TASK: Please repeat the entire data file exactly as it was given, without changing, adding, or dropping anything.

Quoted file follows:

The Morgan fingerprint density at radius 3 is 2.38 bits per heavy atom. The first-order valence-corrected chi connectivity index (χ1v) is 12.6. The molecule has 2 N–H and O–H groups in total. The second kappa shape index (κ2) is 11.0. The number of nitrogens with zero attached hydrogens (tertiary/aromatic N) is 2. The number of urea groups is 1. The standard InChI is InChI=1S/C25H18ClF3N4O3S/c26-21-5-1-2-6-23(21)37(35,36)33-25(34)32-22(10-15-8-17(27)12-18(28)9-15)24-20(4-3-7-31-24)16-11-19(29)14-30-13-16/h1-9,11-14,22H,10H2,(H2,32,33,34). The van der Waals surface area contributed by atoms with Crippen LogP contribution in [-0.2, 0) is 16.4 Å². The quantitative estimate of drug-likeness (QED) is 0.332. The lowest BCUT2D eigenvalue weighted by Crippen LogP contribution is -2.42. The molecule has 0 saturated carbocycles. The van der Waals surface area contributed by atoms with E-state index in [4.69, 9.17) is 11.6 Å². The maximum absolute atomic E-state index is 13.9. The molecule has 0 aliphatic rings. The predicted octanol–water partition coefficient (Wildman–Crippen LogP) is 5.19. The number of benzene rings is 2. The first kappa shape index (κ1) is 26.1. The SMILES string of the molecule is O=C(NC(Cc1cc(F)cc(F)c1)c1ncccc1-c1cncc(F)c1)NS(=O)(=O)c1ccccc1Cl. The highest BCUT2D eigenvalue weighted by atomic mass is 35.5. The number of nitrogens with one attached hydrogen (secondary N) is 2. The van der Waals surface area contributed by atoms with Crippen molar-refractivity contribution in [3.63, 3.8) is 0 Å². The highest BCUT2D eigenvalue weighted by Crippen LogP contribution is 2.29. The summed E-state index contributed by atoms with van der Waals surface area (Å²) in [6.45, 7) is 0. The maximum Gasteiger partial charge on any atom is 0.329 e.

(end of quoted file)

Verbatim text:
The Morgan fingerprint density at radius 3 is 2.38 bits per heavy atom. The first-order valence-corrected chi connectivity index (χ1v) is 12.6. The molecule has 2 N–H and O–H groups in total. The second kappa shape index (κ2) is 11.0. The number of nitrogens with zero attached hydrogens (tertiary/aromatic N) is 2. The number of urea groups is 1. The standard InChI is InChI=1S/C25H18ClF3N4O3S/c26-21-5-1-2-6-23(21)37(35,36)33-25(34)32-22(10-15-8-17(27)12-18(28)9-15)24-20(4-3-7-31-24)16-11-19(29)14-30-13-16/h1-9,11-14,22H,10H2,(H2,32,33,34). The van der Waals surface area contributed by atoms with Crippen LogP contribution in [-0.2, 0) is 16.4 Å². The quantitative estimate of drug-likeness (QED) is 0.332. The lowest BCUT2D eigenvalue weighted by Crippen LogP contribution is -2.42. The molecule has 0 saturated carbocycles. The van der Waals surface area contributed by atoms with E-state index in [4.69, 9.17) is 11.6 Å². The maximum absolute atomic E-state index is 13.9. The molecule has 0 aliphatic rings. The predicted octanol–water partition coefficient (Wildman–Crippen LogP) is 5.19. The number of benzene rings is 2. The first kappa shape index (κ1) is 26.1. The SMILES string of the molecule is O=C(NC(Cc1cc(F)cc(F)c1)c1ncccc1-c1cncc(F)c1)NS(=O)(=O)c1ccccc1Cl. The highest BCUT2D eigenvalue weighted by atomic mass is 35.5. The number of nitrogens with one attached hydrogen (secondary N) is 2. The van der Waals surface area contributed by atoms with Crippen molar-refractivity contribution in [3.63, 3.8) is 0 Å². The highest BCUT2D eigenvalue weighted by Crippen LogP contribution is 2.29. The summed E-state index contributed by atoms with van der Waals surface area (Å²) in [6.45, 7) is 0. The maximum Gasteiger partial charge on any atom is 0.329 e.